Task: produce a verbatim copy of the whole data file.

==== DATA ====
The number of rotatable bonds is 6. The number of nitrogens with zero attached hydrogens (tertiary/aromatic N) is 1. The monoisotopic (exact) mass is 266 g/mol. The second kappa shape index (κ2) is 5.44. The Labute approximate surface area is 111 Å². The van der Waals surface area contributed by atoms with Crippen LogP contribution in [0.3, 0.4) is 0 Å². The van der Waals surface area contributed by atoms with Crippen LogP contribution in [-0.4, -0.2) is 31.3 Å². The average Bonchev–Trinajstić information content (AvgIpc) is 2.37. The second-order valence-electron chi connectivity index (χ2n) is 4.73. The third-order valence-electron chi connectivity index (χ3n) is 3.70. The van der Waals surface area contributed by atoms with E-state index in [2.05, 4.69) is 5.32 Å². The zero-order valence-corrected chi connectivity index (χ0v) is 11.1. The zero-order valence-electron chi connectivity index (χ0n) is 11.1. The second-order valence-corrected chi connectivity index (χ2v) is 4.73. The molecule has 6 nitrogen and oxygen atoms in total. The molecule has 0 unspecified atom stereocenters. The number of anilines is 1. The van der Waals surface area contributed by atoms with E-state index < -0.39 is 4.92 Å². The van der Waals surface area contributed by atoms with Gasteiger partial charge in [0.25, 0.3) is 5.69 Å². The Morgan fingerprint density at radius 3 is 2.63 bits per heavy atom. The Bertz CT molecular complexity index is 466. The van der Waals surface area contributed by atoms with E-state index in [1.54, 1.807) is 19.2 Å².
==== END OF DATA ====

The number of rotatable bonds is 6. The number of nitrogens with zero attached hydrogens (tertiary/aromatic N) is 1. The monoisotopic (exact) mass is 266 g/mol. The second kappa shape index (κ2) is 5.44. The Labute approximate surface area is 111 Å². The van der Waals surface area contributed by atoms with Crippen LogP contribution in [0.3, 0.4) is 0 Å². The van der Waals surface area contributed by atoms with Crippen LogP contribution in [-0.4, -0.2) is 31.3 Å². The average Bonchev–Trinajstić information content (AvgIpc) is 2.37. The second-order valence-electron chi connectivity index (χ2n) is 4.73. The third-order valence-electron chi connectivity index (χ3n) is 3.70. The van der Waals surface area contributed by atoms with E-state index in [2.05, 4.69) is 5.32 Å². The zero-order valence-corrected chi connectivity index (χ0v) is 11.1. The zero-order valence-electron chi connectivity index (χ0n) is 11.1. The second-order valence-corrected chi connectivity index (χ2v) is 4.73. The molecule has 6 nitrogen and oxygen atoms in total. The molecule has 0 unspecified atom stereocenters. The number of anilines is 1. The van der Waals surface area contributed by atoms with E-state index < -0.39 is 4.92 Å². The van der Waals surface area contributed by atoms with Gasteiger partial charge in [0.25, 0.3) is 5.69 Å². The Morgan fingerprint density at radius 3 is 2.63 bits per heavy atom. The Bertz CT molecular complexity index is 466. The van der Waals surface area contributed by atoms with E-state index in [1.54, 1.807) is 19.2 Å².